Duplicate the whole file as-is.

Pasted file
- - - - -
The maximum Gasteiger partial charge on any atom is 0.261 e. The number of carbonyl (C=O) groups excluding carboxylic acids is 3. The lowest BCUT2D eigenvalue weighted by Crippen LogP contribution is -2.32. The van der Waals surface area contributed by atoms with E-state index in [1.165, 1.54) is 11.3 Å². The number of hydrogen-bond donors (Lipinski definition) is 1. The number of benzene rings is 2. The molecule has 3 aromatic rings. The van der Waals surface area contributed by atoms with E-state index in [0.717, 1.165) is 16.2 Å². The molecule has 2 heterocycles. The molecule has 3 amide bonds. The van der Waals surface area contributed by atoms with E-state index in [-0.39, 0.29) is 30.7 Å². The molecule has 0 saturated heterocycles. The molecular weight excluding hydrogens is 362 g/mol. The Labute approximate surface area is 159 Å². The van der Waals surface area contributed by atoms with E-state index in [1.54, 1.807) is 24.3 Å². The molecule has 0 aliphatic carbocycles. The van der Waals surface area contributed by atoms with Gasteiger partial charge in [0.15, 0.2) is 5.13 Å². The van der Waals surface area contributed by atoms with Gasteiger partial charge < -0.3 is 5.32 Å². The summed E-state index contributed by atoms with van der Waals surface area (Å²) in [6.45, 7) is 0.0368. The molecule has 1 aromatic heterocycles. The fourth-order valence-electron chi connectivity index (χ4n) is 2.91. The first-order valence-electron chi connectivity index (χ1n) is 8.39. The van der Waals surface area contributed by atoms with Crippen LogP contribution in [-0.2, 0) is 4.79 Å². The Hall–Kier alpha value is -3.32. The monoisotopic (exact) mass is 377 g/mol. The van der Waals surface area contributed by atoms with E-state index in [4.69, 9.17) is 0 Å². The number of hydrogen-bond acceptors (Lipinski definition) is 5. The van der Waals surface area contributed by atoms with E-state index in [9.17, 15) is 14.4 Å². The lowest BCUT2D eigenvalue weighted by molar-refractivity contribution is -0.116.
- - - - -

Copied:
The maximum Gasteiger partial charge on any atom is 0.261 e. The number of carbonyl (C=O) groups excluding carboxylic acids is 3. The lowest BCUT2D eigenvalue weighted by Crippen LogP contribution is -2.32. The van der Waals surface area contributed by atoms with E-state index in [1.165, 1.54) is 11.3 Å². The number of hydrogen-bond donors (Lipinski definition) is 1. The number of benzene rings is 2. The molecule has 3 aromatic rings. The van der Waals surface area contributed by atoms with E-state index in [0.717, 1.165) is 16.2 Å². The molecule has 2 heterocycles. The molecule has 3 amide bonds. The van der Waals surface area contributed by atoms with E-state index in [-0.39, 0.29) is 30.7 Å². The molecule has 0 saturated heterocycles. The molecular weight excluding hydrogens is 362 g/mol. The Labute approximate surface area is 159 Å². The van der Waals surface area contributed by atoms with E-state index in [1.54, 1.807) is 24.3 Å². The molecule has 0 aliphatic carbocycles. The van der Waals surface area contributed by atoms with Gasteiger partial charge in [0.15, 0.2) is 5.13 Å². The van der Waals surface area contributed by atoms with Gasteiger partial charge < -0.3 is 5.32 Å². The summed E-state index contributed by atoms with van der Waals surface area (Å²) in [6.45, 7) is 0.0368. The molecule has 1 aromatic heterocycles. The fourth-order valence-electron chi connectivity index (χ4n) is 2.91. The first-order valence-electron chi connectivity index (χ1n) is 8.39. The van der Waals surface area contributed by atoms with Crippen LogP contribution in [-0.2, 0) is 4.79 Å². The Hall–Kier alpha value is -3.32. The monoisotopic (exact) mass is 377 g/mol. The van der Waals surface area contributed by atoms with E-state index in [4.69, 9.17) is 0 Å². The number of hydrogen-bond acceptors (Lipinski definition) is 5. The van der Waals surface area contributed by atoms with E-state index in [9.17, 15) is 14.4 Å². The lowest BCUT2D eigenvalue weighted by molar-refractivity contribution is -0.116.